Netflix streaming service was knocked down again on Christmas Eve 2012 when an Amazon developer inadvertently deleted part of the Elastic Load Balancing (ELB) state data used to manage the configuration of the ELB load balancers. This accident resulted in the outage of a number of ELBs and eventually brought down the businesses that rely on Amazon ELB including Netflix.
Famously Netflix has a strong reputation for designing and building highly resilient architecture for their services on the cloud. Netflix’s open-sourced Simian Army (which includes the famous Chaos Monkey) aims to improve resiliency by proactively failing part of Netflix’s services to make sure their system can still function correctly regardless. If Netflix observes any abnormal behavior during this proactive failure perturbation, its engineers address the issue so that the same failure won’t happen again. So why was Netflix impacted even with its proactive approach?
As mentioned in our previous article, simulating IT failures go beyond turning off virtual machines (VMs) or adding delays randomly. In this case, the failed ELBs could not pass requests to the servers behind them. It may be that Neflix never expected the ELB to cause problems. Or, perhaps Netflix did take into account ELB failures, but never had the opportunity to test this particular order of events.
Given that Netflix implements its streaming services for over a thousand different streaming devices (e.g., PS3, iPad and iPhone) where each group of similar devices depends on specific ELBs, it is hard to test all the combinations of scenarios. It may be that only certain combinations of requests and failed ELBs leads to revealing the problems and subsequently building defenses around it.
Netflix’s current Simian Army lacks a way to systematically simulate the failure scenarios consisting of a sequence of events (rather than single failures) and to automatically run the test cases to confirm the system resilience. We have identified some ways to address the limitations of Simian Army.
First, what types of failures do we have? Beyond Chaos Monkey’s VM failures and delays, there are other failures including machine crash, network failures, disk failures, and CPU overload.
Second, where do failures occur? Failures can manifest at different levels on the cloud, e.g. at the VM level when a VM is overloaded, at the physical machine level if a disk drive corrupts, at the availability zone level where a power outage causes all co-located machines to shut down, at the region level that experiences a natural disaster. The failures can also happen within the services provided by the cloud provider or third-party vendors. To capture different levels of failures, we can map each virtual machine instance to groups where instances in the same group are associated to the same cloud provider, region, physical machine, ELB, Auto Scaling Group (ASG), etc. Then we simulate different levels of failures by applying failures to these groups of VMs.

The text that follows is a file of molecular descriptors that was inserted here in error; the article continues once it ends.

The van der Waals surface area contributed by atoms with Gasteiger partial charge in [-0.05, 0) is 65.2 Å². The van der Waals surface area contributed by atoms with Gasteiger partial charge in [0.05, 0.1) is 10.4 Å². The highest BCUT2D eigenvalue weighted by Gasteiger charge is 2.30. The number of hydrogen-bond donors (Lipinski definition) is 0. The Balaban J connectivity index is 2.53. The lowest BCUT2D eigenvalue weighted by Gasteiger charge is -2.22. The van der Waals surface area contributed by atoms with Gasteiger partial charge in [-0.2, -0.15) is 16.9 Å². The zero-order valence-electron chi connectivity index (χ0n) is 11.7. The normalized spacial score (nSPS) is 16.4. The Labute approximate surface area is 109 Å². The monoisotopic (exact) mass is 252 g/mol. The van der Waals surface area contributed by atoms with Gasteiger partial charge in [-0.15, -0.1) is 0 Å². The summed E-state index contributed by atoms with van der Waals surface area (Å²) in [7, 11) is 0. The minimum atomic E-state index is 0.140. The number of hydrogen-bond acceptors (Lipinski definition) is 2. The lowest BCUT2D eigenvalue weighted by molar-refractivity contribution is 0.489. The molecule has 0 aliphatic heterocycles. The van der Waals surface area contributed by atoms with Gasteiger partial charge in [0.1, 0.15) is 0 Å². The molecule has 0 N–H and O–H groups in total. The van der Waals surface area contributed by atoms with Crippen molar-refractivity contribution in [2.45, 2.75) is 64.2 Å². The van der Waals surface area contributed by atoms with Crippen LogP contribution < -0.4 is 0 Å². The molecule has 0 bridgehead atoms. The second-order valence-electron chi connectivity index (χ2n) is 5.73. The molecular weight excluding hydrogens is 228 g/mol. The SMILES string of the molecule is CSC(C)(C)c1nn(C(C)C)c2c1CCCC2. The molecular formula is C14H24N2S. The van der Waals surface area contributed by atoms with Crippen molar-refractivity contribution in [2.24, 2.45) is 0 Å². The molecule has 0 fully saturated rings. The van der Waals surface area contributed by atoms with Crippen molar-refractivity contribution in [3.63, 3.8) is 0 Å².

Third, how can we leverage the above failure types and failure location groups to mimic both expected and unexpected failures? It’s possible to list all failure scenarios, but it’s hard, if not impossible to exhaustively try all the combinations, thus we need a prioritised failure selection strategy. Suppose we create a set of failure coverage criteria where at least one failure is injected in each criterion, for example:
- Cloud-coverage: When leveraging multiple clouds
- Region-coverage: Using Amazon EC2’s definition of region representing VMs geographically dispersed in areas and countries
- Availability Zone (AZ) coverage: AZ are distinct locations that are connected with low latency but shielded from each other’s failure in the same region
- ASG-coverage: ASG is a service offered by Amazon which allows users to automatically scale up or down the capacity within the group based on the user-defined conditions
- ELB-coverage: ELB is a service offered by Amazon, we can find alternative load balancers serve the same purpose, e.g., HAProxy;
- Machine-coverage: at least one failure be injected in each physical machine if we can discern
This above ordering of criteria can govern the random selection of the VM and the injected failure. For example, if we kill an instance within a certain ASG this time, we would want to kill another instance in another ASG as instances within one ASG tends to behave similarly. This prioritization limits the number of tests needed to explore the failure scenarios.
However, failure scenarios go beyond just one VM failure at a time, there are many cases where multiple failures occur simultaneously. For example, a network failure prevents ELBs from routing requests to any VMs. Like in the single failure case, we should have a coverage criterion across groups of VMs where failures are injected at the same time.
Last but not the least, how do we generate test cases that determine whether our resiliency solution works when failure happens? As in the ELB failure, only requests from certain devices that connected to the problematic ELBs were affected. Other devices that connected to undisturbed ELBs experienced no change. To that end we can associate a test case with each component so that when we fail we can select the right test cases to target the failed component. This association allows a method to automatically test the correct functioning of the system.
Simian Army is the right approach. But let’s give the monkey some directions. Sure, if Shakespeare can happen, so can random testing, but we don’t have forever. With some guidance, we can guide the Simian Army to systematically simulate and cover as many failure scenarios as possible.
Posted by Teresa Tung, Senior Manager, Accenture Technology Labs and Qing Xie Researcher, Accenture Technology Labs